Day stated that the new Ohio district map gives Republicans more than two-thirds the legislative seats, even though they only won 55 percent of the vote share for 2020. The ACLU of Ohio (Local of Women Voters of Ohio) and the A. Phillip Randolph Institute sued last monthThe new map is waiting for you.
“Redistricting should not be a one-sided, rigged political process. Voters should pick their politicians,” Alora Thomas-Lundborg, senior staff attorney with the ACLU’s Voting Rights Project, said in a statement. “Politicians should not pick their voters.”
In order to ensure constitutional protections and fundamental fairness are upheld, litigation is often used as a last resort. As states like Georgia, Kentucky, and Mississippi await the outcomes of federal appeals, including Supreme Court decisions. Organisers continue to move forward.
The Georgia Legislature passed a comprehensive elections bill in 2019. It included a redesign of voting machines and a six-week ban on abortion. Both were fiercely fought by reproductive health advocates arguing Georgia’s six-week abortion ban is pending at the 11th Circuit Court of Appeals and is on hold until Dobbs The Supreme Court will decide.
“Conservative Republicans don’t give a sh*t about reproductive choice and reproductive rights,” Nse Ufot, CEO of the New Georgia Project and the New Georgia Project Action Fund said. “It’s a part of the culture wars. And they know that they can use it to drive up turnout among evangelicals who make up a significant portion of their base.”
Manipulation and legislators choosing their constituencies over the other side of the coin keeps states in a regressive position. Day and Ufot explain that communities of colour are grouped in ways which limit their power and hamper their ability to influence legislative control.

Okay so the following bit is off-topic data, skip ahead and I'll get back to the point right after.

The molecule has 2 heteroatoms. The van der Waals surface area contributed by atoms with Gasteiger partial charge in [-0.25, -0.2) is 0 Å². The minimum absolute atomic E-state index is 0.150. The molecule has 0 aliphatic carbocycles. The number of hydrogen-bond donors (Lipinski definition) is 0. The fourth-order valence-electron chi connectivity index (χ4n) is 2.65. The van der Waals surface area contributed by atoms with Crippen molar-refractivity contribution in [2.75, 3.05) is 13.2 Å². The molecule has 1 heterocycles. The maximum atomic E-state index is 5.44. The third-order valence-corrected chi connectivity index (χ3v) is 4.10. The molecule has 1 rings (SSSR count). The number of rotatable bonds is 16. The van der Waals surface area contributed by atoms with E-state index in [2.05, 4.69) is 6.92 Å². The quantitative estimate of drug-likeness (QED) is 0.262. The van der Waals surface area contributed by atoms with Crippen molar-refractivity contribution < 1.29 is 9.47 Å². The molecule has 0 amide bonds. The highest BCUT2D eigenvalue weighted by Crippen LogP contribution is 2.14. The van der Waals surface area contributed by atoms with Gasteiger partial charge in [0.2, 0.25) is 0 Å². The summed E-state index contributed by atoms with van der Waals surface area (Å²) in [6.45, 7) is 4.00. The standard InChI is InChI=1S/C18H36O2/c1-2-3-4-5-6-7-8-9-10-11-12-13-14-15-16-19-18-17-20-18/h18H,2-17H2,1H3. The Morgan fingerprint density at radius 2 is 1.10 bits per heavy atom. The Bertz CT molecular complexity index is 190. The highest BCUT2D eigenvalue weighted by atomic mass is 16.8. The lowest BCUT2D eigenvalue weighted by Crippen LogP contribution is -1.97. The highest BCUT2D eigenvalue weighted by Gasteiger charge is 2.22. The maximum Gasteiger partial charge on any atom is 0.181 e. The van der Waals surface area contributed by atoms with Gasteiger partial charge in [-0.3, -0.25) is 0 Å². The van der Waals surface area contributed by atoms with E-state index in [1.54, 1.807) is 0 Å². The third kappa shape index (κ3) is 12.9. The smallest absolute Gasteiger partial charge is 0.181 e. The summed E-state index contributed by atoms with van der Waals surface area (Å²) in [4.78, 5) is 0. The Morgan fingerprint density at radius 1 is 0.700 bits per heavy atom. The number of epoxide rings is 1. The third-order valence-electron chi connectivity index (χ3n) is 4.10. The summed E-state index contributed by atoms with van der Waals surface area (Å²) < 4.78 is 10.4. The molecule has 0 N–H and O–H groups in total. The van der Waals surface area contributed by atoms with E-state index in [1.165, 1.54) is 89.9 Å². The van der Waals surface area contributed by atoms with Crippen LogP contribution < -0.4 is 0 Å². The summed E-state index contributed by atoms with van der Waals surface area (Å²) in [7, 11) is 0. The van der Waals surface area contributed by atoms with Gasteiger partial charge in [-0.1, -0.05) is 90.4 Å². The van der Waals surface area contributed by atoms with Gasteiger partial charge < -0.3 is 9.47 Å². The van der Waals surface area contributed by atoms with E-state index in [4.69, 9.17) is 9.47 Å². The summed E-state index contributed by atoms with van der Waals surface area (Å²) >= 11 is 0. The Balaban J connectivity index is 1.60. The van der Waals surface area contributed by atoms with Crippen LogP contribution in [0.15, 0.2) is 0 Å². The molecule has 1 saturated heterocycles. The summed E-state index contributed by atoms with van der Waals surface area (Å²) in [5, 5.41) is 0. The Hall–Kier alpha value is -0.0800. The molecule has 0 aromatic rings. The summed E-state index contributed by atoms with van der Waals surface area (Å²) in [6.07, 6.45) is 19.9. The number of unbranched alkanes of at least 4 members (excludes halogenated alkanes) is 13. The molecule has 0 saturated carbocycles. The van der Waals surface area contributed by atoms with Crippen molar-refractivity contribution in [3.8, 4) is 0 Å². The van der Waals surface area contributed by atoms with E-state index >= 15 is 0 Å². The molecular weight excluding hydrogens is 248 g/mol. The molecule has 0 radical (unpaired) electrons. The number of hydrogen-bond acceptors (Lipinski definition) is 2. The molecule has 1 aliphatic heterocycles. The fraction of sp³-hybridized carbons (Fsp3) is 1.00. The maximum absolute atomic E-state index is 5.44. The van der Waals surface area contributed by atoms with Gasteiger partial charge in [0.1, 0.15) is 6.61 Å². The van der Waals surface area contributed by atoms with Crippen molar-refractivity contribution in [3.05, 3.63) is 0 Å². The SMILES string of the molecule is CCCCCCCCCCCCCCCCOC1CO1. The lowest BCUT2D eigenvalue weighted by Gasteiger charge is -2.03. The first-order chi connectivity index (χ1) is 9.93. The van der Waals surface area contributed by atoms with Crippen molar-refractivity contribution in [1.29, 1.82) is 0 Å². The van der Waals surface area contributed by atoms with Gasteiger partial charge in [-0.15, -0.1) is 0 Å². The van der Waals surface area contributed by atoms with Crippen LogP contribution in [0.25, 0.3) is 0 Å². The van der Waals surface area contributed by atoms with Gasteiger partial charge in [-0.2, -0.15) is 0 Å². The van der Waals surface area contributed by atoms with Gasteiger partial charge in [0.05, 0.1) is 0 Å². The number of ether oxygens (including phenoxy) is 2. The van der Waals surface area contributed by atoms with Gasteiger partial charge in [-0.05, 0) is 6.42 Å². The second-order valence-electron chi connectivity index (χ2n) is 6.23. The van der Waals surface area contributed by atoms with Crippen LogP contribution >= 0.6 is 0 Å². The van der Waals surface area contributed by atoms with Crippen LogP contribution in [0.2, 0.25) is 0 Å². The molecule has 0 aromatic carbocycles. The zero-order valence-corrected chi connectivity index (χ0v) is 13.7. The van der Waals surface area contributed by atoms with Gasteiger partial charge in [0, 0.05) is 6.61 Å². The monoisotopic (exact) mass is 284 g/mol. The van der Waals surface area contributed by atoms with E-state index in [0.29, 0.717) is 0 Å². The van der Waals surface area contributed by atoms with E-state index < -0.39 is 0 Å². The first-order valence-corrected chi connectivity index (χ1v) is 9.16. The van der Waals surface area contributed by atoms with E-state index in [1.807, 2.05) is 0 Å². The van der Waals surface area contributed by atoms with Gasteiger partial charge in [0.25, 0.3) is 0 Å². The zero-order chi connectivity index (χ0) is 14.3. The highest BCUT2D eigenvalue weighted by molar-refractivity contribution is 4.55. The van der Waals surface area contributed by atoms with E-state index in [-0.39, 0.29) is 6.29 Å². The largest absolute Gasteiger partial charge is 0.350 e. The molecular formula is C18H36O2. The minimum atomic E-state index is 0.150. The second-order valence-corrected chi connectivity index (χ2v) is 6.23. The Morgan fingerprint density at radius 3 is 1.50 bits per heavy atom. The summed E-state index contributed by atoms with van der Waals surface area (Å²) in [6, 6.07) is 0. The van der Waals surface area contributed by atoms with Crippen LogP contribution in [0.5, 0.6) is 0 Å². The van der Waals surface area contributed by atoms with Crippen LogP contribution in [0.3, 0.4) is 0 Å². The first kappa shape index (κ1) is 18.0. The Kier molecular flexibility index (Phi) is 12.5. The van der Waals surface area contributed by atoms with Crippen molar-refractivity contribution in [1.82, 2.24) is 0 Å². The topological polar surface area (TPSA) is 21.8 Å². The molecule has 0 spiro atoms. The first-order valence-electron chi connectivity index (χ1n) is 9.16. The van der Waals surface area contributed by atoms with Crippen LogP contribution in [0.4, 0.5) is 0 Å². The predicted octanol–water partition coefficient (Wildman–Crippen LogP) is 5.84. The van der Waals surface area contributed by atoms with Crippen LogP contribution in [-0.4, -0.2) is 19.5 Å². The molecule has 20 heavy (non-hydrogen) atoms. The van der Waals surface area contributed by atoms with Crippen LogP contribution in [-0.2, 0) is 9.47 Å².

“The only way for them to hold on to power is to take a sledgehammer to our election,” Ufot told Truthout. “That way they keep people on their toes, keep people fighting for their dignity and their humanity — things that they already have, which are already ensconced and enshrined in the Bill of Rights and in our Constitution.”
The New Georgia Project was co-produced as part of the Amplify Georgia campaign. This campaign aims to expand and defend abortion access in Georgia. Georgia Reproductive Justice Voter ToolkitHelping voters identify candidates who are committed helping communities not just survive, but thrive.
Voter toolkits and other efforts are necessary to cut through the misinformation that whips right-wing voters into a frenzy. It doesn’t matter if you wait for federal or court intervention, from claims of stolen elections to fabrications regarding gestational staging in an abortion and claims about fetal pain that have no scientific basis, there are no guarantees.
“We are talking about government and nation destabilizing disinformation campaigns,” Ufot said. “We’re talking about major fundamental, world-changing, world-threatening democracy and attacks on our elections.”
Ufot, paraphrasing Toni Morrison’s late words, says that white supremacy is a distraction that prevents us from doing our jobs and moving society forward in a way which uplifts everyone instead of enriching a few. The people in power decide policies that allow people to exercise their rights and protect themselves.
Redistricting, when it’s all about maintaining partisan power rather than fair representation of people and their needs, can enshrine power as well as the tyranny and tyranny that few. The New Georgia Project, the state Planned Parenthood staff, and the State Innovation Exchange are all examples of collective organizing that can be used to provide a temporary solution when federal intervention is delayed.
“We are seeing how conservative legislators at the state level have had this playbook for a very long time,” Driver said. She explained that people have relied heavily on the federal system, Congress or the courts, to protect their rights. But the worst attacks are happening at state level. “We are reminding people of the power of the state legislature,” Driver concluded.